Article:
Cpl. Ryan Guinty, a firefighter with ARFF, said pressing on through the long course was challenging, but the purpose behind the pain drove him onward.

“Our wounded Marines and sailors have done so much for us,” said Guinty, of Burleson, Texas. “They lost something I am fortunate to still have, so I kept on going.”

Approaching the marathon’s halfway point shortly after 10 a.m., the Marines spotted a fellow competitor who was in need. Weak and dehydrated, she had stopped to rest in the shade on the side of the road.

Sgt. Robert Hernandez, a black belt Marine Corps Martial Arts Program instructor with the School of Infantry West — Detachment Hawaii, and combat lifesaver-trained infantryman, had joined the ARFF Marines on the hike. Together with Camacho, he took a knee next to the woman and provided her aid. They poured cool water on her shoulders, removed her shoes and gave her fluids to rehydrate, staying with her until her friends arrived.

This deeply embedded care and concern for others brought the Marines to hike for their wounded brothers- and sisters-in-arms, but competitors weren’t the only ones who noticed.

Lt. Col. Gregory Price, officer in charge, Wounded Warrior Battalion West — Detachment Hawaii, said the ARFF Marines’ hiking the marathon was “a testament to their loyalty and esprit de Corps — that they stuck with it last year, and continued again this year.”

“It helps our wounded warriors’ motivation and morale to know their fellow Marines are willing to endure hours of pain for them,” said Price, of Carlsbad, Calif.

Between muscle cramps, blistered feet, and backs and shoulders rubbed raw by their packs, each of the Marines felt the pain of hiking 26.3 miles while weighed down by gear. During miles 16 and 17, this pain found them all as they made a loop around Hawaii Kai, said Sgt. Brandon Cox, a firefighter with ARFF, from Franklin, Ind.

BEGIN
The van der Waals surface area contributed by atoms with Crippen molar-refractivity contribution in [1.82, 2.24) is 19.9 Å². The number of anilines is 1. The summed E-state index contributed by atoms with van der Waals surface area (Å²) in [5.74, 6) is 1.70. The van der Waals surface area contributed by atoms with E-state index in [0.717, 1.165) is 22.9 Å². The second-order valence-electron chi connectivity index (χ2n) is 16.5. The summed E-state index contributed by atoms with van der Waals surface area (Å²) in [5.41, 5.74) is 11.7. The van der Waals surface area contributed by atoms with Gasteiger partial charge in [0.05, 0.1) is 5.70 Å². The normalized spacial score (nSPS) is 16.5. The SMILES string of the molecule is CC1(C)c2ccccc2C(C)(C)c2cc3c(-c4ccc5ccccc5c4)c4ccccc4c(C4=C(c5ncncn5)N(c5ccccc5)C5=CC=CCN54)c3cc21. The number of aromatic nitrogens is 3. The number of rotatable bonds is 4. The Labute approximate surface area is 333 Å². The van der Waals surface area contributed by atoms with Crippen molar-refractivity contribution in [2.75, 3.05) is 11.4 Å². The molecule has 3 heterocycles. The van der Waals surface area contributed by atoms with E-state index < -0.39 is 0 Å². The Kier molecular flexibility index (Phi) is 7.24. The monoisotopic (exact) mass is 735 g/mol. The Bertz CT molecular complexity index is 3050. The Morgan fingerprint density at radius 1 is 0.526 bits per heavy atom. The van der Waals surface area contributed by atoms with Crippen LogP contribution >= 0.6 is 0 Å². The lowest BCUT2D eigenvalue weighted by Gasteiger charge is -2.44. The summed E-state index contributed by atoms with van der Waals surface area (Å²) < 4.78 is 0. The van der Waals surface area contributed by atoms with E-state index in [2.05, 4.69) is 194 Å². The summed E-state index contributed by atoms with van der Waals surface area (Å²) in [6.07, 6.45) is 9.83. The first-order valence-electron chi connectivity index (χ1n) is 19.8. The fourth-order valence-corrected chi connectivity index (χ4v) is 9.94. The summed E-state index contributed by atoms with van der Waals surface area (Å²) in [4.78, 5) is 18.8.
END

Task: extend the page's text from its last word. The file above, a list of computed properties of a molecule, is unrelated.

Cpl. Brice Kuehn, a firefighter with ARFF, said the last stretch was the most challenging.

“The last three miles were the worst and the best,” said Kuehn, from Fife, Wash. “We were so close to the finish line, but it hurt so bad.”

Nonetheless, pride and resolve to finish drove them closer to the finish line, one step at a time.

“Bringing the wounded warriors the donation we worked hard for will be a good feeling,” Cox said. “Raising the money and handing it off to them will be our reward.”

The money the group has raised, in its entirety, will be given to support wounded Marines and sailors at Wounded Warrior Battalion West — Detachment Hawaii, on Marine Corps Base Hawaii.

“We rely heavily on non-government support to help our wounded warriors and their families during their recovery and rehabilitation,” Price said. “There are already significant amounts of stresses in their lives, and this money will be used to minimize these stresses.”

The funds will mainly be used for family support, such as childcare emergencies due to doctor’s appointments, or purchasing plane tickets to reunite wounded warriors and their families, Price said.

Through the end of December, donations can be directly deposited into a non-profit savings account entitled “Wounded Warrior Fund” at any Windward Community Federal Credit Union on Oahu — including the branch next to the commissary here. Funds may also be dropped off at ARFF, Building 1168, near the flight line.

“In the end, the wounded warriors were who we were there for,” Camacho said. “Ultimately, our goal was to raise money for the wounded Marines and sailors, but it didn’t matter how much we did or didn’t raise — it was that we were there supporting them.”


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This work, Pressing on with purpose: Marine firefighters hike Honolulu Marathon for second year, raise money for wounded warriors, by Sgt Reece Lodder, identified by DVIDS, is free of known copyright restrictions under U.S. copyright law.

Date Taken:12.14.2010

Date Posted:12.14.2010 20:56

Location:HONOLULU, HI, USGlobe